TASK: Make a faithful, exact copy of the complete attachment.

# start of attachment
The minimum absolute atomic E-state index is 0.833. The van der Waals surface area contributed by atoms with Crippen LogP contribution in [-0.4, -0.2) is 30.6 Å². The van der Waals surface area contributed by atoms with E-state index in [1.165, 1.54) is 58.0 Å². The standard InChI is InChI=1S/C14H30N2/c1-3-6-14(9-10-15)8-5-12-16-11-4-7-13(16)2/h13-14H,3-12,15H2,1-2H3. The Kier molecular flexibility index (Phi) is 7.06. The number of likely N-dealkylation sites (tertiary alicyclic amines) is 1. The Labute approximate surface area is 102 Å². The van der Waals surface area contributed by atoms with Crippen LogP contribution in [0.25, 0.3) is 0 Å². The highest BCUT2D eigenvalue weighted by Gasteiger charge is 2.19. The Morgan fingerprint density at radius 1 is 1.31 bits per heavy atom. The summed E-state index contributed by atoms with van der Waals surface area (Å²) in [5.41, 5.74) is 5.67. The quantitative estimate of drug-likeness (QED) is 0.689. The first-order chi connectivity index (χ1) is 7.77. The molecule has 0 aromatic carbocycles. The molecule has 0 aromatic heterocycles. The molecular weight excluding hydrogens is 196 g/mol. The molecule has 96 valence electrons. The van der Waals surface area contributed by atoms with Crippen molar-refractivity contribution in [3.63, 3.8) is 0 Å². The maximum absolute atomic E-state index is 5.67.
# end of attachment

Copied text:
The minimum absolute atomic E-state index is 0.833. The van der Waals surface area contributed by atoms with Crippen LogP contribution in [-0.4, -0.2) is 30.6 Å². The van der Waals surface area contributed by atoms with E-state index in [1.165, 1.54) is 58.0 Å². The standard InChI is InChI=1S/C14H30N2/c1-3-6-14(9-10-15)8-5-12-16-11-4-7-13(16)2/h13-14H,3-12,15H2,1-2H3. The Kier molecular flexibility index (Phi) is 7.06. The number of likely N-dealkylation sites (tertiary alicyclic amines) is 1. The Labute approximate surface area is 102 Å². The van der Waals surface area contributed by atoms with Crippen LogP contribution in [0.25, 0.3) is 0 Å². The highest BCUT2D eigenvalue weighted by Gasteiger charge is 2.19. The Morgan fingerprint density at radius 1 is 1.31 bits per heavy atom. The summed E-state index contributed by atoms with van der Waals surface area (Å²) in [5.41, 5.74) is 5.67. The quantitative estimate of drug-likeness (QED) is 0.689. The first-order chi connectivity index (χ1) is 7.77. The molecule has 0 aromatic carbocycles. The molecule has 0 aromatic heterocycles. The molecular weight excluding hydrogens is 196 g/mol. The molecule has 96 valence electrons. The van der Waals surface area contributed by atoms with Crippen molar-refractivity contribution in [3.63, 3.8) is 0 Å². The maximum absolute atomic E-state index is 5.67.